Policy Bite from the UK: the needs of patients with multimorbidity

February, 2017


This month’s Policy Bite is another ‘external invite’, this time by the Royal College of General Practitioners (RCGP) in the United Kingdom. The document deals with multimorbidity and our role as family doctors in caring for patients with multimorbidity. It is a 20 page monograph written by Maureen Baker and Holly Jeffers and is endorsed by the RCGP Council. 

Baker M, Jeffers H. Responding to the needs of patients with multimorbidity: a vision for general practice. Royal College of General Practitioners, London. 2016.

The Policy Document

Responding to the needs of patients with multimorbidity: a vision for general practice from the Royal College of General Practitioners was published in November 2016

Download the document

The Message

The provision of effective, person-centred care to the rising number of patients with multimorbidity in the UK is a key challenge for the NHS in the 21st century, and one in which general practice is very much at the forefront.

Living with multiple long-term conditions is already a significant burden. Patients often have to adapt their lifestyle to live with their conditions, attend numerous appointments, and follow complex treatment and medication regimens.

In addition, patients with multimorbidity often have a worse experience of the health and social care system. This can include a lack of access to services, consultations that are too short to discuss their multiple conditions, and fragmented care as a result of the disjointed, disease-specific approach of many specialisms and services.

General practice plays a vital role in caring for patients with multiple long-term conditions. However, GPs face many barriers in providing holistic care, including a lack of research into multimorbidity, complexities of polypharmacy, and incentives which are single disease focused.

To address these barriers, it is essential that action is taken at GP practice, local health system and national level.

Priorities should include:

• giving patients the opportunity to form ongoing relationships with the general practice team to ensure continuity of care;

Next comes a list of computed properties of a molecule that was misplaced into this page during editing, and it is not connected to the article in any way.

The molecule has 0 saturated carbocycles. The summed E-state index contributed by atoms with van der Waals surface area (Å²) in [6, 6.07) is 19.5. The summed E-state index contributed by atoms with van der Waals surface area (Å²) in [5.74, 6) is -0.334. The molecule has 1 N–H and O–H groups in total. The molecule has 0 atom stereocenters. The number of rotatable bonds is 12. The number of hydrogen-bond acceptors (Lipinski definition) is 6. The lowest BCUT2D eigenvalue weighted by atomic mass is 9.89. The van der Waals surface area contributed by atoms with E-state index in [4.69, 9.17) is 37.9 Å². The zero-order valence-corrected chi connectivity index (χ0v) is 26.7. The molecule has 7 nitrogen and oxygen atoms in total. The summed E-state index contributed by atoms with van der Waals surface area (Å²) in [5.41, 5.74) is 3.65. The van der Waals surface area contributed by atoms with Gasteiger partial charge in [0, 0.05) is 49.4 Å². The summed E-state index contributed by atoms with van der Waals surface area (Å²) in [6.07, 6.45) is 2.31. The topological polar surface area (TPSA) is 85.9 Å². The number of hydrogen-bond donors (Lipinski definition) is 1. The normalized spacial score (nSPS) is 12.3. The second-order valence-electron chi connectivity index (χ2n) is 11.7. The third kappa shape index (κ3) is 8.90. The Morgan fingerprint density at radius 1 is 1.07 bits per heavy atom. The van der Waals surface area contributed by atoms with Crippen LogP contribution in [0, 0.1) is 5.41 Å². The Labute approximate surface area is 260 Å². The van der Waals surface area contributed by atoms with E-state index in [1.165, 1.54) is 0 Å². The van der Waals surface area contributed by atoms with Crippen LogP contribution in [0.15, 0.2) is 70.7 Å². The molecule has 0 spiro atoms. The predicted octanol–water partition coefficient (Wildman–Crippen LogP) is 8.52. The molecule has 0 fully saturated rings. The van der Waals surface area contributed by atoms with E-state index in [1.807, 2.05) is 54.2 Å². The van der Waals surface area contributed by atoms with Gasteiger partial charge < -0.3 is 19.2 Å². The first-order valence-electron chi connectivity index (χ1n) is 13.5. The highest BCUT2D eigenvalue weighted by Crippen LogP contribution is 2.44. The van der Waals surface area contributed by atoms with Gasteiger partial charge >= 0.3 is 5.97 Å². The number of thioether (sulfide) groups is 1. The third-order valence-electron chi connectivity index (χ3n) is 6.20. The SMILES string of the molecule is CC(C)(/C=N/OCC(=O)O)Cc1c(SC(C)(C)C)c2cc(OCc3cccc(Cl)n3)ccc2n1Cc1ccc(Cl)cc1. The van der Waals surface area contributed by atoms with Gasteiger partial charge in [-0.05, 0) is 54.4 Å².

• prioritising longer consultations for those who need them;

• care planning to support coordinated, holistic care;

• developing multidisciplinary teams so GPs have rapid access to other professionals;

• improving communication across the primary and secondary care interface, supported by better interoperability of IT systems;

• medicine reviews that incorporate the skills of GPs and practice based pharmacists;

• more experience of caring for patients with multimorbidity for those in foundation training;

• developing improved tools and guidance for GPs and patients;

• developing alternatives to performance related payments focused on disease specific targets that encourage person-centred care; and

• funding for research into multimorbidity, including common clusters of conditions and drug effectiveness.

This will support the cultural, clinical, contractual and organisational changes needed to improve outcomes for patients with multimorbidity.

The Authors

The RCGP is the professional membership body and guardian of standards for family doctors in the UK, working to promote excellence in primary healthcare. The RCGP is a member organization of WONCA.

The RCGP’S other policy work in integration of care.


Comment and questions are very welcome - these can be addressed to policy@rcgp.org.uk

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